This Wednesday the Chancellor, Philip Hammond, will be putting the finishing touches to his Budget. The big decisions will all have been made. Priorities determined, rows had, compromises made. For better or for worse all that is now left to the Chancellor is to fine tune the language and practice his delivery. This Budget, the second of the year, needs to go well. It needs to go well for Mr Hammond personally, and it needs to go well for the Government. The background to the Budget could hardly be more challenging.
Brexit, of course, dominates the political agenda, absorbing time and undermining confidence, but in truth the Chancellor can do little in his Budget about it. It is the domestic agenda and the performance of the economy that will be the focus of the Budget.
Conservatives need to stop wobbling and keep a tight control on borrowing and spending.
Calls for spending are easy, and sometimes popular. This time round many Conservatives, including some Ministers (who should know better) are calling for increases in borrowing to facilitate more spending, especially on housing and health. It is seductive and oh so tempting. ‘Borrowing is so cheap. The UK has a strong credibility so it’s easy to borrow more. Look at Japan – they have enormous borrowing and they are okay. We’ve had years of austerity and it’s time for a break.’ These are just some of the arguments in favour of borrowing and spending more, but they are wrong.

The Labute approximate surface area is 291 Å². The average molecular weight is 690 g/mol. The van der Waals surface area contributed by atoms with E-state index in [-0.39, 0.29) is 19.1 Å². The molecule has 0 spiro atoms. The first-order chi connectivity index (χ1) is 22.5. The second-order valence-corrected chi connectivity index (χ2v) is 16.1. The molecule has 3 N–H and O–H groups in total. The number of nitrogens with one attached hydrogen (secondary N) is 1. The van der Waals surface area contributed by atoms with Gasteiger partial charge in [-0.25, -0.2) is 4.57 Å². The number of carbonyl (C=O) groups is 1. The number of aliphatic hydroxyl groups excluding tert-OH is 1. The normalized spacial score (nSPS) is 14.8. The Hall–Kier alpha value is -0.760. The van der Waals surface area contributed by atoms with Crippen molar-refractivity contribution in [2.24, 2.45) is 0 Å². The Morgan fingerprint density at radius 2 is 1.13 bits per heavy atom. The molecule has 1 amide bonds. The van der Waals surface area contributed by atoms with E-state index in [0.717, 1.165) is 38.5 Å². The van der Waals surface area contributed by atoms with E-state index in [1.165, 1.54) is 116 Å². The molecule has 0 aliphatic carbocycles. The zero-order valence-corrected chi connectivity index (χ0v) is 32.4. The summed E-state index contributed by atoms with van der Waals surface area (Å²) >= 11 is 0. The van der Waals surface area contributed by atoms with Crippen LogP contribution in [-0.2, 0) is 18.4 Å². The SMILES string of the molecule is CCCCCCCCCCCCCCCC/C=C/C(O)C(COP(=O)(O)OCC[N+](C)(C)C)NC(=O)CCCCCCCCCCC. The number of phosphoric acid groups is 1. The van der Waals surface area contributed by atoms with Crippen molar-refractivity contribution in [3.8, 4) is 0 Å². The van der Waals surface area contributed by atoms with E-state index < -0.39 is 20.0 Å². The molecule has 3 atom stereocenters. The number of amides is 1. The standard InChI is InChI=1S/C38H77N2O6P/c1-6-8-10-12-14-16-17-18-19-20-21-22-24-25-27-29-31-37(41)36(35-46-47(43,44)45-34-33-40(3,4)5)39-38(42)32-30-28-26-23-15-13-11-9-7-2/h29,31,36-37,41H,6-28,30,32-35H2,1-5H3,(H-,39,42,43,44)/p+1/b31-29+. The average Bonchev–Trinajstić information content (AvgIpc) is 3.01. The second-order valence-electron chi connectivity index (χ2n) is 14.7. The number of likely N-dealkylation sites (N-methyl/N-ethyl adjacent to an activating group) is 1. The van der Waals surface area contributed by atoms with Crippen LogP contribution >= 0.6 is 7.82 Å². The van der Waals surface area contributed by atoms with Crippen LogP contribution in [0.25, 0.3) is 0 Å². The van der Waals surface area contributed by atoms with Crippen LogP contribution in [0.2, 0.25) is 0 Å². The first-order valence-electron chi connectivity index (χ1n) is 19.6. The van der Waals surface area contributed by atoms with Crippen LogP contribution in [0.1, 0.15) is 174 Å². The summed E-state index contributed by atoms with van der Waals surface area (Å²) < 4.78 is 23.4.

In quick succession the Conservatives have lost two significant electoral tests and this has undermined their confidence in their own ability and sapped their will in seeing difficult policies through. The Brexit referendum remember broke the leadership of the Party and reversed its settled policy of membership of the EU, which the vast majority of Conservative MPs did, and indeed do privately, support. This traumatic event was swiftly followed by not winning outright a General Election. Both these electoral tests were unnecessary – unsought by the electorate at large – thereby making the results all the more difficult for Conservative MPs to understand. It would be a fatal error of political judgement if these two missteps were compounded by a third – the idea that increasing borrowing and spending is the answer to any problem the Government and the Conservative Party now faces.
The UK’s National Debt is the largest, by far, it has ever been. Paying the interest on the debt is now the fifth largest expenditure the Government has. To increase this enormous burden still further would be political folly of the highest order. Spending more in and of itself will win the Government no new friends and will serve only to undermine its credibility and confidence in its resolve to manage the public finances well.
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Ministers need to focus on delivering a faster pace of innovation, reform and renewal in their departments. Conservative MPs need to encourage their Ministerial colleagues to take the tough decisions and deliver real reform. Attracting private sector investment, not increasing borrowing, is the key to unlocking a flow of increased investment into the public sector.
Conservative Ministers and MPs alike need to stop the wobbling and support the Chancellor in keeping a tight rein on public expenditure. If they do not, if the borrowers and spenders prevail, then it will not only be the Chancellor that has to worry about losing office.